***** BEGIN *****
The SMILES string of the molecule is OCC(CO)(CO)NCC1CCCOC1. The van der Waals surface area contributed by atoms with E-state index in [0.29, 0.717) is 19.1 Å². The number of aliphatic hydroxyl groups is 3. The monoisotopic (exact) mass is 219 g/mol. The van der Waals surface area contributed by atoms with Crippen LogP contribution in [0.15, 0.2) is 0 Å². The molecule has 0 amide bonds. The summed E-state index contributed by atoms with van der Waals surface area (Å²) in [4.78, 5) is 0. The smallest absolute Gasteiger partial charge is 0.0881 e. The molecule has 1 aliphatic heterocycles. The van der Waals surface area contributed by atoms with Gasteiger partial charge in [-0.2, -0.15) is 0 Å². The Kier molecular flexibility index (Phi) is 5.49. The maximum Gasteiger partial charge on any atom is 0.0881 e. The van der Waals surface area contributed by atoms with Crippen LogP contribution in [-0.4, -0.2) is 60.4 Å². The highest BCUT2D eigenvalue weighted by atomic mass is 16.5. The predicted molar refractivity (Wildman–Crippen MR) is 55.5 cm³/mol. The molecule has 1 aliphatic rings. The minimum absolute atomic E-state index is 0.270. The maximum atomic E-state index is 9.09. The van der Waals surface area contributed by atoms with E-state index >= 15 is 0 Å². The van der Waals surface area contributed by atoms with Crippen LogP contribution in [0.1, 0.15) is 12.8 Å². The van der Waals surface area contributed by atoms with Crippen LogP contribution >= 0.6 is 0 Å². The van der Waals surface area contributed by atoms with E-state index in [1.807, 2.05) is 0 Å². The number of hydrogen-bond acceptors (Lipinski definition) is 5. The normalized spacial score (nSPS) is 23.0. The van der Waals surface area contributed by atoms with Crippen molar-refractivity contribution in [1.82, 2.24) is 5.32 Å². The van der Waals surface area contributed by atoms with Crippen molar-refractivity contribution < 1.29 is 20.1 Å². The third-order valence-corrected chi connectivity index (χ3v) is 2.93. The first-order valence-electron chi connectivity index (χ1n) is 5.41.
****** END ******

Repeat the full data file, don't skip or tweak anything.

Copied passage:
The SMILES string of the molecule is OCC(CO)(CO)NCC1CCCOC1. The van der Waals surface area contributed by atoms with E-state index in [0.29, 0.717) is 19.1 Å². The number of aliphatic hydroxyl groups is 3. The monoisotopic (exact) mass is 219 g/mol. The van der Waals surface area contributed by atoms with Crippen LogP contribution in [0.15, 0.2) is 0 Å². The molecule has 0 amide bonds. The summed E-state index contributed by atoms with van der Waals surface area (Å²) in [4.78, 5) is 0. The smallest absolute Gasteiger partial charge is 0.0881 e. The molecule has 1 aliphatic heterocycles. The van der Waals surface area contributed by atoms with Gasteiger partial charge in [-0.2, -0.15) is 0 Å². The Kier molecular flexibility index (Phi) is 5.49. The maximum Gasteiger partial charge on any atom is 0.0881 e. The van der Waals surface area contributed by atoms with Crippen LogP contribution in [-0.4, -0.2) is 60.4 Å². The highest BCUT2D eigenvalue weighted by atomic mass is 16.5. The predicted molar refractivity (Wildman–Crippen MR) is 55.5 cm³/mol. The molecule has 1 aliphatic rings. The minimum absolute atomic E-state index is 0.270. The maximum atomic E-state index is 9.09. The van der Waals surface area contributed by atoms with E-state index >= 15 is 0 Å². The van der Waals surface area contributed by atoms with Crippen LogP contribution in [0.1, 0.15) is 12.8 Å². The van der Waals surface area contributed by atoms with Crippen LogP contribution >= 0.6 is 0 Å². The van der Waals surface area contributed by atoms with E-state index in [1.807, 2.05) is 0 Å². The number of hydrogen-bond acceptors (Lipinski definition) is 5. The normalized spacial score (nSPS) is 23.0. The van der Waals surface area contributed by atoms with Crippen molar-refractivity contribution in [1.82, 2.24) is 5.32 Å². The van der Waals surface area contributed by atoms with Crippen molar-refractivity contribution < 1.29 is 20.1 Å². The third-order valence-corrected chi connectivity index (χ3v) is 2.93. The first-order valence-electron chi connectivity index (χ1n) is 5.41.